Ontologies - LSDIS - University of Georgia

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Ontologies - What, why and how?

Cartic Ramakrishnan

LSDIS lab

University of Georgia taken from Schulze-Kremer Steffen

What is Ontology

• The study of being

qua being

: the study of

possible

• The study of the

nature

of possible: ontology as the

theory of distinctions

among

possibilia

• The study of the most general characteristics that anything must have in order to count as a (certain kind of)

being

or

entity

.

taken from Schulze-Kremer Steffen

Definitions

• Ontology (capital “o”):

– a

philosophical discipline

.

• An ontology (lowercase “o”):

specific artifact

designed with the purpose of

expressing the intended meaning of a vocabulary

taken from Schulze-Kremer Steffen

What is an ontology?

• A

shared

vocabulary

• Plus … A specification (actually, a

characterization)

of the

intended meaning

of that vocabulary

...i.e., an ontology accounts for the

commitment

of a language to a certain

conceptualization

“An ontology is a specification of a

Models and

Conceptualizations

taken from Schulze-Kremer Steffen

Capturing Intended Meaning

• First order logic is

ontologically neutral

• Logical KBs often rely on

natural language

to convey intended meaning

Red(x) this apple is red

"purple" is a red

John i s a red

Apple(x) this is an apple this is apple taken from Schulze-Kremer Steffen

Intended Models

An ontology consisting of

just

a vocabulary is of little use -

Unintended interpretations

need to be excluded

Models

M(L)

Intended models

I

K

(L)

taken from Schulze-Kremer Steffen

What is a conceptualization?

a b c d e

Scene 1: blocks on a table

Conceptualization of scene 1:

<{a, b, c, d, e }, {on, above, clear, table }> taken from Schulze-Kremer Steffen

What is a conceptualization?

c a b d e

Scene 2: a different arrangement of blocks

The same conceptualization?

taken from Schulze-Kremer Steffen

What is a conceptualization

Conceptualization:

the formal structure of reality as perceived and organized by an agent, independently of:

– the

vocabulary

used (i.e., the

language

used)

– the actual occurence of a specific

situation

• Different situations involving the same objects, described by different vocabularies, may share the same conceptualization.

L

E

L

I apple

same conceptualization

mela taken from Schulze-Kremer Steffen

Ontologies

constrain

the intended meaning

Intended models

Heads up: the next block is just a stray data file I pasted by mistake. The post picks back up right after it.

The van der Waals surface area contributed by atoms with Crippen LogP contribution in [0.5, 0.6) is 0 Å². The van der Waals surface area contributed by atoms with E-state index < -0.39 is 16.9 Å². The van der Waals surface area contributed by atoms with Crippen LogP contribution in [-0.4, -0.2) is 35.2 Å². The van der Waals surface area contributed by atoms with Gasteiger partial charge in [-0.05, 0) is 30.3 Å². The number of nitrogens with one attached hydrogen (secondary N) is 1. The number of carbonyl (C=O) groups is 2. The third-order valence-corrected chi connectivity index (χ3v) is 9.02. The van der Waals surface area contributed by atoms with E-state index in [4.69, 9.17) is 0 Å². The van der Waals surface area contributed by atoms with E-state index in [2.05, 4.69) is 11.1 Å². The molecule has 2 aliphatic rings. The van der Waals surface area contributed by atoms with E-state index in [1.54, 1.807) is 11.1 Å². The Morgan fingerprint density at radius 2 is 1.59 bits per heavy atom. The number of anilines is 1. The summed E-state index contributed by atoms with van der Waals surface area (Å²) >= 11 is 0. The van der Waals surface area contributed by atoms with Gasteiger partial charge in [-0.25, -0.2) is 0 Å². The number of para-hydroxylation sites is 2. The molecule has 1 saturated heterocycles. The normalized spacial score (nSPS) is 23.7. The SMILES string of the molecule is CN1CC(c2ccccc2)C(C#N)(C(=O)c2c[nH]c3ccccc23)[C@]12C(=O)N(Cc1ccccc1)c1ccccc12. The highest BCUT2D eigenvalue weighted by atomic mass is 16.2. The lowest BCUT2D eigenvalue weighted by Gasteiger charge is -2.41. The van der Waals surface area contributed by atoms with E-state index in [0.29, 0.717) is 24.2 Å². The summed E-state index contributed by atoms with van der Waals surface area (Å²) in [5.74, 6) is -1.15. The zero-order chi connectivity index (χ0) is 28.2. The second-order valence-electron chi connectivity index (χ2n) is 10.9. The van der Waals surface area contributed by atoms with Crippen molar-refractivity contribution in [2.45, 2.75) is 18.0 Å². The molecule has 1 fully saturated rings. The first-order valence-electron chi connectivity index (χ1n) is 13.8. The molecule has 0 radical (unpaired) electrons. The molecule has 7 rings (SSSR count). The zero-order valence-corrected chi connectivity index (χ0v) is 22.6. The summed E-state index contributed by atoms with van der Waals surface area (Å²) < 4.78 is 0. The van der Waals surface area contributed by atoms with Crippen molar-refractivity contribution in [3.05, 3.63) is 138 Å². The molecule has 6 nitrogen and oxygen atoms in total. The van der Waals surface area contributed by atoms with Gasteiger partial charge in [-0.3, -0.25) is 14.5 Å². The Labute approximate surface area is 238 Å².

I

K

(L)

Conceptualization

C

Commitment

K=<C,

I

>

Language L

Models

M(L)

Ontology taken from Schulze-Kremer Steffen

Levels of

Ontological Depth

(SSK would disagree)

• Lexicon

– Vocabulary with NL definitions

• Simple Taxonomy

• Thesaurus

– Taxonomy plus related-terms

• Relational Model (

NOT DB)

– Unconstrained use of arbitrary relations

• Fully Axiomatized Theory taken from Schulze-Kremer Steffen

ontologies - ontology

• Ontology

– study of

being

as a branch of philosophy

• Ontologies

– result of the analysis of a particular domain of interest (possibly as broad as the universe)

– instantiation of a concrete ontological model of that domain taken from Schulze-Kremer Steffen

Ontologies-ontology

• Ontologies are to a large extent in principle language independent

• Varying scope and content of domain ontologies

– upper-level ontologies (Cyc)

– application ontologies (??)

– task ontologies (??) taken from Schulze-Kremer Steffen

Definitions - Yes, Again!!

• Here are three definitions of domain ontologies

– (i) "System of categories accounting for a particular vision of the world." [ Guarino ]

– (ii) "Specification of a conceptualization."

[ Gruber ]

– (iii) "Concise and unambiguous description of principle relevant entities with their potential, valid relations to each other." [ guess who?

] taken from Schulze-Kremer Steffen

What an Ontology is NOT!!!

not a collection of facts arising from a specific situation not a model of an application domain not a database schema not a knowledge base not a taxonomy not a vocabulary or dictionary not a semantic net

taken from Schulze-Kremer Steffen

Why ontologies?

• Data integration

– Semantic integration of

n

databases

• without the great “o” would require

n*n

integration attempts

• with the great “o” would require n attempts

• Data annotation

– full-fledged ontology not required

• since main purpose is fixed unique reference point in the for of controlled vocabulary taken from Schulze-Kremer Steffen

ENTER GO!!!

• Not ontology but vocabulary

– ISA vs. instance-of

– PART-OF vs “made of”, “belongsto”

– 80% concepts lack explicit defn.

– 700 concepts are orphans

– no clear design principle

– no IC for consistency

– where do new concepts go?

– No grammar rules for to combine concept

References

Guarino, N. (1998). Some Ontological Principles for Designing Upper Level

Lexical Resources.

In:

Proceedings of First International Conference on

Language Resources and Evaluation. Granada, Spain.

Gruber, T. R. (1993). Knowledge Acquisition 5, 199-220.

Schulze-Kremer, S. (1998) Ontologies for molecular biology taken from Schulze-Kremer Steffen

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